Narrow labyrinth paths that fret memories: a homeless woman, I am a mother on a bus, who sees a woman and says to herself, it is my daughter.
Remember those days where your imagination was populated by army men posing as villagers, frogs waited to destroy your sleepy village, and some elbow grease was used to bring it all together? And it all took place outside…in a galaxy far, far away.
Not everyone embraces the journey to adulthood with enthusiasm. Sometimes adulthood needs to take a back seat and wait for the hormones to kick in. Without those much-needed hormones, first kisses can be downright gross.
The magic of the moment when a child realizes that the planets and the stars are real, not just pictures in story books or drawings in a science text, can profoundly affect her understanding of other life experiences.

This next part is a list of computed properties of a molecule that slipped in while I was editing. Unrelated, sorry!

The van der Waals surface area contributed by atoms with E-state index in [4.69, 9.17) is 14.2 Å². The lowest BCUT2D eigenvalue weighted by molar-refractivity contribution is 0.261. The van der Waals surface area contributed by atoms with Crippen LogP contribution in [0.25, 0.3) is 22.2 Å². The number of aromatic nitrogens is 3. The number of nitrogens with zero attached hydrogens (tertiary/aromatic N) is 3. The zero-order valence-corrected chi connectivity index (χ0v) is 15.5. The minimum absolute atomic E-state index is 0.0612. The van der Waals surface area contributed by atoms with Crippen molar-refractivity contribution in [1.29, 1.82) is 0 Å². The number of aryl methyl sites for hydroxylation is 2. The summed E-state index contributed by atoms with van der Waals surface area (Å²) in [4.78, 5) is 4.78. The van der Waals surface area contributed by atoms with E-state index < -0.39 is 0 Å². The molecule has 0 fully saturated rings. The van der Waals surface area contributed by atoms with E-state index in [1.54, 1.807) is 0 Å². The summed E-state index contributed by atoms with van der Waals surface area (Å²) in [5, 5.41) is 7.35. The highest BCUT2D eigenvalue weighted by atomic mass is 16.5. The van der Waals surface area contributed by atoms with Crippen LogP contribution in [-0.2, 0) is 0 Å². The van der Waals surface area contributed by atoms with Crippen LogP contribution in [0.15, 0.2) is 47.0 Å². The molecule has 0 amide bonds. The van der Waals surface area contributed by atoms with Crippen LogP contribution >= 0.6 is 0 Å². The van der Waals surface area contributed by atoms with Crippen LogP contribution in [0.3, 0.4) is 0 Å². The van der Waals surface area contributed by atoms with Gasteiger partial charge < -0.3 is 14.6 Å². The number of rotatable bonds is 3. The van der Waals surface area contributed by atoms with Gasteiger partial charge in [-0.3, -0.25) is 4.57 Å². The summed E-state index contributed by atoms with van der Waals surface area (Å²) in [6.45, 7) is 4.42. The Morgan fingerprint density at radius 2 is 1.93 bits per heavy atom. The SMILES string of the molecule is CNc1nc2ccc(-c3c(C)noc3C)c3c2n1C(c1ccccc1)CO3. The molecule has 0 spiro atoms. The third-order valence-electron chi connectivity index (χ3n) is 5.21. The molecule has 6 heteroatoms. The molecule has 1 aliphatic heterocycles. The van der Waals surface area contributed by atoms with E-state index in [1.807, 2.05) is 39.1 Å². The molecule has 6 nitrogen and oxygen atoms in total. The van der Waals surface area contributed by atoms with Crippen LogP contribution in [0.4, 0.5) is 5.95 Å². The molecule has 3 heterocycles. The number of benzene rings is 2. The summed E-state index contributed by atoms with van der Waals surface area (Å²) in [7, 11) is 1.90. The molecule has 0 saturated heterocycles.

Part of being a firefighter is knowing that you are helping, but sometimes the only thing you can do is watch while someone’s world goes up in smoke.
A tangible benefit of writing memoir is catharsis – in sharing the story, to feel the events – and in some way, be able to let go of the emotional charge.
I worked in father’s bakery. Peeled potatoes for potato bread. Melted dark chocolate. Washed copper pots and whisks and baking sheets. Swept wide-plank oak floors.
Guest Author Sonya Ward writes about her childhood days in Calcutta, India in the early forties.
My mother Magda has me fitted at the seamstress. Die Schneiderin measures my waist, the length of my arm. The hemline. Buttons. Belt. “White for a First Communion dress. And a short-sleeved summer dress.”
It was early morning and still dark. The wind was at gale force and howling. She was testy today and grabbed the power lines wrapping them around a tree at the head of the driveway.